Bethel’s 95% student debt repayment rate for recent graduates is 6% higher than would be expected based on the school’s student body, about 30% of which qualify for low-income grants from the federal government.
Where Bethel stands out the most in MONEY’s analysis, though, is job meaning. Sixty-eight percent of graduates said their job made the world a better place, the 11th-highest job meaning score of all the colleges in our rankings.
Like O’Connell at Albertus Magnus, Sullivan-Trainor thinks a big reason is the type of student who enrolls at Bethel. One of the college’s values is to prepare students to be “world changers,” so there’s a lot of emphasis on helping them figure out how they can make difference, she says. Plus, they are taught to think about their work as part of worshiping God, no matter what it is. “That underlying value and perspective makes a difference,” she says.
|2016’s Most Improved Colleges|
|College||2016 rank||2015 rank||# of Spots Climbed||Job Meaning Score||Noteworthy Data|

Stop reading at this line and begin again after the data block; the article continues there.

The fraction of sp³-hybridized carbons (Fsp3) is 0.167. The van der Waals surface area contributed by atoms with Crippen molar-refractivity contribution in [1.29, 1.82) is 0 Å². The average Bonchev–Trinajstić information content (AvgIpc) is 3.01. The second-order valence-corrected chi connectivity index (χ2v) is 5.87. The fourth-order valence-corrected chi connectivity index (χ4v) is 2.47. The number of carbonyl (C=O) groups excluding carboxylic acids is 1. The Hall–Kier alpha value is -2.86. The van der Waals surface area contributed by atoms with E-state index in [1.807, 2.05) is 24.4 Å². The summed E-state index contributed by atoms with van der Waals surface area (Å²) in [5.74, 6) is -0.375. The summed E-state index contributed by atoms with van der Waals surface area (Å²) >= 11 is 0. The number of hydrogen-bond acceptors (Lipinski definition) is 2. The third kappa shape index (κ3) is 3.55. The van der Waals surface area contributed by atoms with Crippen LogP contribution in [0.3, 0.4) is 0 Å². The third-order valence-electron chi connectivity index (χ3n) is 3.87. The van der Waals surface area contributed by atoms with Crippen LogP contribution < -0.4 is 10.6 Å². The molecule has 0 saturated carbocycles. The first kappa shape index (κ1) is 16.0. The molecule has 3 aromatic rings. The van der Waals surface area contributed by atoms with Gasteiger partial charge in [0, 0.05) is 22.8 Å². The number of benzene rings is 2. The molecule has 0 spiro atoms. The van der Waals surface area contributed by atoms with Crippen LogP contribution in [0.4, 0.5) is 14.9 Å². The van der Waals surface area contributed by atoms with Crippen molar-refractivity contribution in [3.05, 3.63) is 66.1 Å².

|Albertus Magnus College||178||608||430||66.7%||Average early career earnings reported to Payscale.com increased from $40,000, to $48,000|
|Lewis & Clark College||261||681||420||63.8%||96% student loan repayment rate is in the top 75 of all colleges|
|Bethel University||82||451||369||67.7%||Doubled the number of career services staff per 1000 students, from 1.2 to 2.4|
|Nebraska Wesleyan University||218||573||355||65.2%||Average student debt decreased from $21,229 to $19,402|
|Bethel College-Indiana||274||625||351||59.3%||Graduation rate increased from 62% to 72%|
|Morehouse College||367||713||346||60%||Average student debt decreased from $26,990 to $22,072|
|Earlham College||28||367||339||80%||2nd-highest job meaning score|
|South Carolina State University||375||710||335||77.8%||3rd-highest job meaning score|
|University of Minnesota-Morris||232||566||334||65%||Graduation rate increased from 63.4% to 66.8%|
|Huntington University||341||668||327||N/A||Average mid-career earnings increased from $55,600 to $62,000, according to Payscale.com|
For more of MONEY’s Best Colleges 2016-2017 coverage, check out: